Hisaye Yamamoto, Maxine Hong Kingston, and Joy Kogewa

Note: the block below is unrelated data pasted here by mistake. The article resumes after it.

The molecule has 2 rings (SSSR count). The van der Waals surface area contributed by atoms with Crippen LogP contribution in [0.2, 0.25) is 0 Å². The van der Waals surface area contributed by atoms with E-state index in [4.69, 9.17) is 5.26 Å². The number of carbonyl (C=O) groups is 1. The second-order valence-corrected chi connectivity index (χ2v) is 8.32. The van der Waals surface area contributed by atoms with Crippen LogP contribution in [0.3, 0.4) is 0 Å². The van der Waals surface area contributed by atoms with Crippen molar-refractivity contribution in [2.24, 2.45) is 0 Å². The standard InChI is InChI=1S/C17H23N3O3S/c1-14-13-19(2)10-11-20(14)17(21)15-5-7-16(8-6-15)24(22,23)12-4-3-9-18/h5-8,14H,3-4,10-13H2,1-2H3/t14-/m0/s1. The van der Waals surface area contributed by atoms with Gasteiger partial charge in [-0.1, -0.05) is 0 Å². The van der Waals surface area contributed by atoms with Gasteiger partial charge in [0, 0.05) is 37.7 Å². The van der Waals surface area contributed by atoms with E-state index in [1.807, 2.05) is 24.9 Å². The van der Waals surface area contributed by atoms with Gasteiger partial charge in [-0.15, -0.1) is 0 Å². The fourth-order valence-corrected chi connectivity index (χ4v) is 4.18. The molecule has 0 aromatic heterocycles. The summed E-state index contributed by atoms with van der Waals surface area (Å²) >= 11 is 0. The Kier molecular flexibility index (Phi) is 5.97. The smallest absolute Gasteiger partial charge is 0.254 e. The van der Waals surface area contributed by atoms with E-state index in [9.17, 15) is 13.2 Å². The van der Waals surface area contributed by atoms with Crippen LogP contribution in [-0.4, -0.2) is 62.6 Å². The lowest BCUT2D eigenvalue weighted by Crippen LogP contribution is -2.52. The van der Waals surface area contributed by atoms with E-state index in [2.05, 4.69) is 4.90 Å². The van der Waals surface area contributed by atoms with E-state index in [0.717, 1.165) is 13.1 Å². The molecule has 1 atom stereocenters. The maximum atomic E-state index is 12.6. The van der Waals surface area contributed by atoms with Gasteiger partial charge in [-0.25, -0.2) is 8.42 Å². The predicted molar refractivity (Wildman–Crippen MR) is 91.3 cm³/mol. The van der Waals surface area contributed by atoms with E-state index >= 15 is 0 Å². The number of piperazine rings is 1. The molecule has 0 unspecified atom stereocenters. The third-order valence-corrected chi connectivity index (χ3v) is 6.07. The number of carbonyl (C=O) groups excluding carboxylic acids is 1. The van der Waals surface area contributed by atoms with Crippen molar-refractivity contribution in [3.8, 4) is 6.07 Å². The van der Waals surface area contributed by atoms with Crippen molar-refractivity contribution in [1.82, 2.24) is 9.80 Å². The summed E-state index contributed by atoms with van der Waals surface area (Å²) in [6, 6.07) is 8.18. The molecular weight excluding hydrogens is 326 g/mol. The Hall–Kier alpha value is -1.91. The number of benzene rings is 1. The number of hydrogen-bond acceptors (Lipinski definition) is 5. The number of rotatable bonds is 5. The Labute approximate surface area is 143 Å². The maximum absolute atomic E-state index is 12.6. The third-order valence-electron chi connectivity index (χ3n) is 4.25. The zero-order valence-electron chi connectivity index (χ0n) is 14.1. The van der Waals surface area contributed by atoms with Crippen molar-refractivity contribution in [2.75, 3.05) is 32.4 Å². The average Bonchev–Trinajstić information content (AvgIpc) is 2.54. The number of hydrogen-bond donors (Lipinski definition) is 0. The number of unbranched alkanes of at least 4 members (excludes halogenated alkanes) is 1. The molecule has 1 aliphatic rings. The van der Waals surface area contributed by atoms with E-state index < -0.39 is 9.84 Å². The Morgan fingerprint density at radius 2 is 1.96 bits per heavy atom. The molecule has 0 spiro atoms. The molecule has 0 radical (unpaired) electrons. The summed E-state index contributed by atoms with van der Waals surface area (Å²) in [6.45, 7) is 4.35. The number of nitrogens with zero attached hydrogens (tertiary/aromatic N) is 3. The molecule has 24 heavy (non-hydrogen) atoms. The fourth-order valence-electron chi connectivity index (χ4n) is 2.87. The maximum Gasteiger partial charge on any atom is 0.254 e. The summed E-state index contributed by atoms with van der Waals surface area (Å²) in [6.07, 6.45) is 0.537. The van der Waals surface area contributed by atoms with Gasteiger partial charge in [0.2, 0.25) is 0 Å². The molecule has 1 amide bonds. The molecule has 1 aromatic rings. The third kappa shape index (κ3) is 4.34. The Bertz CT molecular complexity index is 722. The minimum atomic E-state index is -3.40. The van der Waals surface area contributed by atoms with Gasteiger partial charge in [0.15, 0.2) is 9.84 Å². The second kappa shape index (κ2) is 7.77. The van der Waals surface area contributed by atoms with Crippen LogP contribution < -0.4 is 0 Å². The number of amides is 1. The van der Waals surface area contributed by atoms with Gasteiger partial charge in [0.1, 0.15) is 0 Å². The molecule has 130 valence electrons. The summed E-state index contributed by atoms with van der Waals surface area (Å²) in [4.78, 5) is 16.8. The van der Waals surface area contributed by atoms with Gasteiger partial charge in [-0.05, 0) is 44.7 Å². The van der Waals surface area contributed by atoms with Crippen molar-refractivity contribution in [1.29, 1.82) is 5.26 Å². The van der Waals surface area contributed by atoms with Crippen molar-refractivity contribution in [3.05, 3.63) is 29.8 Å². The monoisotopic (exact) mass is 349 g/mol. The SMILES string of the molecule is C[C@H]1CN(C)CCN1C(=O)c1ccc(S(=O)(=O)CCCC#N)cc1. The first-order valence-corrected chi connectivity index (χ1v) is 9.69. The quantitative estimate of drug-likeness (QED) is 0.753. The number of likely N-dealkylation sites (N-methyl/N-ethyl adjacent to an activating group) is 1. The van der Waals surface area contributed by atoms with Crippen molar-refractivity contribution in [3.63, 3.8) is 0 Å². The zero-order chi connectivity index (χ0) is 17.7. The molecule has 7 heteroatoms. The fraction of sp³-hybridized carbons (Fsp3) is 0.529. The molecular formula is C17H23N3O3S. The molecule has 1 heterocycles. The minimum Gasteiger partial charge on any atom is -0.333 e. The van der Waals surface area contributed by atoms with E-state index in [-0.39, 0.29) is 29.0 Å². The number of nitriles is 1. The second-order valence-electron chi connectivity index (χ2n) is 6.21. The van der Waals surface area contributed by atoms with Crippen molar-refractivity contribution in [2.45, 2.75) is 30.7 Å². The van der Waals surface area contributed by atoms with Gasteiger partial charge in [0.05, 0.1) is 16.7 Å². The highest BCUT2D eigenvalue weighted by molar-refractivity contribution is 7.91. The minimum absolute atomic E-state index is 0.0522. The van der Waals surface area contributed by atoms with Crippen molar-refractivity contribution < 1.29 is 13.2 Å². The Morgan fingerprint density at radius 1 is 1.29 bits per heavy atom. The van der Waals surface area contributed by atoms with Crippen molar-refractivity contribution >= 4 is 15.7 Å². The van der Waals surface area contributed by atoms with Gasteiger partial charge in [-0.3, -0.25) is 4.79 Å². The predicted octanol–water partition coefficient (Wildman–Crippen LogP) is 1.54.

In this pathbreaking book, King-Kok Cheung sheds new light on the thematic and rhetoncal uses of silence in fiction by three Asian American women: Hisaye Yamamoto, Maxine Hong Kingston, and JoyKogawa. Boldly articulating the unspeakable, these writers break the silence imposed by families or ethnic communities and defy the dominant culture that suppresses the voicing of minority experiences. Yet at the same time, they demonstrate how silences—voiceless gestures, textual ellipses, authorial hesitations—can themselves be articulate. Drawing on theoretical works on women's writing, on ethnicity and race, and on postmodernism and history, Cheung takes issue with Anglo-American feminists who valorize speech unequivocally and with revisionist Asian American male critics who attempt to refute Orientalist stereotypes by renouncing silence. She challenges Eurocentric views of speech and silence as polarized, hierarchical, and gendered, and proposes an approach to Asian American literature which overturns the "East-West" or "dual personality" model. Yamamoto, Kingston, and Kogawa interweave speech and silence, narration and ellipses, autobiography and fiction as they adapt and recast Asian and Euro-American precursors. Drawing freely from both traditions, they reinvent the past by decentering, disseminating, and interrogating authority-but not by reappropriating it. A fresh and subtle response to issues relating to cultural diversity, Articulate Silences will be important reading for scholars and students in the fie,4s of literary theory and criticism, women's studies, Asian American studies, and ethnic studies.